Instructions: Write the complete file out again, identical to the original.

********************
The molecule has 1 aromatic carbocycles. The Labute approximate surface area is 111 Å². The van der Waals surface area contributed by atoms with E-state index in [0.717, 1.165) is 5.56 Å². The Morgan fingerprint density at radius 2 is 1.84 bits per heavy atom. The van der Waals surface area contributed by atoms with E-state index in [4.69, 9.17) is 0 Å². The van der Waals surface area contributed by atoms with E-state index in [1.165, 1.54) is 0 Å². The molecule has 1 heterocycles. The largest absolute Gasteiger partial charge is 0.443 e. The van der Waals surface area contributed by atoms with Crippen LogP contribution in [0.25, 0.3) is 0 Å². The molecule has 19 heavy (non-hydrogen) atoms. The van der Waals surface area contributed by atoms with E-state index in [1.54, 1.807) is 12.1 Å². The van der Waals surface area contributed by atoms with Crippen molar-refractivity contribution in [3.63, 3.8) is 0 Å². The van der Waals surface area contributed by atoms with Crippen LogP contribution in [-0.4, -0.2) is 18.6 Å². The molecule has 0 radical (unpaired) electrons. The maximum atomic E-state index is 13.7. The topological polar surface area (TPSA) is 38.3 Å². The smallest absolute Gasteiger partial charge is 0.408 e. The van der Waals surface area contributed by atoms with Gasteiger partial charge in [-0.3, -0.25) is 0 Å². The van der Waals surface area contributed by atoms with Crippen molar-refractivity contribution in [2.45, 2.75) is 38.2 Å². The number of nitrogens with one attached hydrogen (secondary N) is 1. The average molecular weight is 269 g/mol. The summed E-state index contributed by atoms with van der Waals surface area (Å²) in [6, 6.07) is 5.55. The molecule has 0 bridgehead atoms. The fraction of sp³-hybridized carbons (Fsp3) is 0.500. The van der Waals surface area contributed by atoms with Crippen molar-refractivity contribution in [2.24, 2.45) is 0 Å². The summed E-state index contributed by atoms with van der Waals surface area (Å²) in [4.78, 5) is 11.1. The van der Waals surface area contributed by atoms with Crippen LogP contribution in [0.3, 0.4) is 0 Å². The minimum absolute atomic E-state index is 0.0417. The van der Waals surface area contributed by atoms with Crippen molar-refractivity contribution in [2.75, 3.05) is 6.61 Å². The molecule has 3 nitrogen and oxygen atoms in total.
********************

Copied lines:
The molecule has 1 aromatic carbocycles. The Labute approximate surface area is 111 Å². The van der Waals surface area contributed by atoms with E-state index in [0.717, 1.165) is 5.56 Å². The Morgan fingerprint density at radius 2 is 1.84 bits per heavy atom. The van der Waals surface area contributed by atoms with E-state index in [4.69, 9.17) is 0 Å². The van der Waals surface area contributed by atoms with E-state index in [1.165, 1.54) is 0 Å². The molecule has 1 heterocycles. The largest absolute Gasteiger partial charge is 0.443 e. The van der Waals surface area contributed by atoms with Crippen LogP contribution in [0.25, 0.3) is 0 Å². The molecule has 19 heavy (non-hydrogen) atoms. The van der Waals surface area contributed by atoms with E-state index in [1.54, 1.807) is 12.1 Å². The van der Waals surface area contributed by atoms with Crippen molar-refractivity contribution in [3.63, 3.8) is 0 Å². The van der Waals surface area contributed by atoms with Crippen LogP contribution in [-0.4, -0.2) is 18.6 Å². The molecule has 0 radical (unpaired) electrons. The maximum atomic E-state index is 13.7. The topological polar surface area (TPSA) is 38.3 Å². The smallest absolute Gasteiger partial charge is 0.408 e. The van der Waals surface area contributed by atoms with Gasteiger partial charge in [-0.3, -0.25) is 0 Å². The van der Waals surface area contributed by atoms with Crippen molar-refractivity contribution in [2.45, 2.75) is 38.2 Å². The number of nitrogens with one attached hydrogen (secondary N) is 1. The average molecular weight is 269 g/mol. The summed E-state index contributed by atoms with van der Waals surface area (Å²) in [6, 6.07) is 5.55. The molecule has 0 bridgehead atoms. The fraction of sp³-hybridized carbons (Fsp3) is 0.500. The van der Waals surface area contributed by atoms with Crippen molar-refractivity contribution in [2.24, 2.45) is 0 Å². The summed E-state index contributed by atoms with van der Waals surface area (Å²) in [4.78, 5) is 11.1. The van der Waals surface area contributed by atoms with Crippen LogP contribution in [0.3, 0.4) is 0 Å². The minimum absolute atomic E-state index is 0.0417. The van der Waals surface area contributed by atoms with Crippen molar-refractivity contribution in [2.75, 3.05) is 6.61 Å². The molecule has 3 nitrogen and oxygen atoms in total.